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Class of '97 Chooses Marshals

Hobbs, Aheto Are Top Vote-Getters; Turnout Unusually Low

By Laura T. Lee

Allyson V. Hobbs '97 and Eli K. Aheto '97 have been elected the first class marshals for the Class of 1997, the Alumni Association announced Friday.

The second, third and fourth Harvard marshals are John W. Turner '97, Vivek H. Maru '97 and Kevin C. Scott '97, respectively.

The second, third and fourth Radcliffe marshals are Christine M. Perez '97, Milicent J. Odunze '97 and Marcia M. Turner '97, respectively.

Voter turnout this year was low in comparison to previous years, with only about 710 seniors voting, as opposed to the 800 or 900 that usually vote, according to Diane Jellis, associate director for classes and reunions.

Jellis said this year marks the first time the class marshal elections were not held in conjunction with Undergraduate Council elections, but she said she does not think this change accounts for the low turnout.

Duties for class marshals include presiding over class committee meetings, planning programs for the senior class, communicating class concerns to alums, choosing a class secretary and treasurer and working with the Senior Gift Office, according to Aheto.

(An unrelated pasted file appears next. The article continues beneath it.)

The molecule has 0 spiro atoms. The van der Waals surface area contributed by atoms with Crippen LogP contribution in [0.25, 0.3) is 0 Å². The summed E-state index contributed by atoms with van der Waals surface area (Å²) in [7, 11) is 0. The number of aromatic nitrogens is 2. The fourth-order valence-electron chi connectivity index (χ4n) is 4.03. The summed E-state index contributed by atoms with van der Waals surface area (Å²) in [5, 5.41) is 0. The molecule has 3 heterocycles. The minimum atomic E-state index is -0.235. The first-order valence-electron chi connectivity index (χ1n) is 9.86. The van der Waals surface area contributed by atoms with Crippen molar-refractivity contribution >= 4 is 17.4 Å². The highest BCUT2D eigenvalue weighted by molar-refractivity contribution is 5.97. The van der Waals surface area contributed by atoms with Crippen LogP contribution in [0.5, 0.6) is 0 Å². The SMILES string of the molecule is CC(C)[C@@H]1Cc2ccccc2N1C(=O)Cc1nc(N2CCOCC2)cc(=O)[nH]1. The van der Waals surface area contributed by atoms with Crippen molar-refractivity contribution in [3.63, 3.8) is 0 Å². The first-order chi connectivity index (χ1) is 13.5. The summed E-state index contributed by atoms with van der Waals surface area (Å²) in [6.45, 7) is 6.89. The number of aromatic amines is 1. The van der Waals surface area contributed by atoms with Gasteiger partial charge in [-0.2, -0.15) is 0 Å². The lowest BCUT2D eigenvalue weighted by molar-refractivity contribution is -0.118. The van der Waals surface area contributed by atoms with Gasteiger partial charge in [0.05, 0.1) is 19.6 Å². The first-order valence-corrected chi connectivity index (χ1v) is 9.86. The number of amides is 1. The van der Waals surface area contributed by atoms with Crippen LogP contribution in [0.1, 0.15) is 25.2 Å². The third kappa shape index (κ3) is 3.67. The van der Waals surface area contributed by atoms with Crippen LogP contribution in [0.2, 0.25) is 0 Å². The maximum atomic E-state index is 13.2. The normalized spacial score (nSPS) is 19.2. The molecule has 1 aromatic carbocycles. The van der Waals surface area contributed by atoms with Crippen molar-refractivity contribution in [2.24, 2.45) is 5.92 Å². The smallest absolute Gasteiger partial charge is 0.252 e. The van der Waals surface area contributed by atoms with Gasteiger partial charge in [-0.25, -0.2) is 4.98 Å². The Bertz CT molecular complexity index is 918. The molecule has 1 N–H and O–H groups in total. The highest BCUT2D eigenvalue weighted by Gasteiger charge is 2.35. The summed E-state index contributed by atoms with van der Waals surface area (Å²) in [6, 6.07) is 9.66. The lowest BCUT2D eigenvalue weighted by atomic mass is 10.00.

The newly-elected marshals, who had already survived an initial paring-down from 86 to 16 candidates, said they were excited to hear about their selection.

"It's a good group of people," John Turner said. "We'll work very well together."

The group held an informal dinner meeting last night to get acquainted with each other, Marcia Turner said.

"At least I know one thing that I'll be doing for the rest of my life," she said.

The new marshals said they ran for the post because they are interested in planning activities for the senior class and working with alums.

"It's a great way to stay in contact with Harvard and give a little back to the University," Perez said.

Over the past three years, the marshals have been involved in a variety of activities on campus, including the Yearbook, CityStep, Mission Hill, the Institute of Politics, the Crimson Key Society, the University Lutheran homeless shelter, the prefecting program, One to One, HAND and the Harvard Political Review.

Although the marshals said they are not sure what kinds of activities they will hold, Hobbs, who is a Crimson editor, said she is interested in starting Senior Bars earlier than the traditional 97 days before graduation--not to encourage drinking, but to foster class-bonding.

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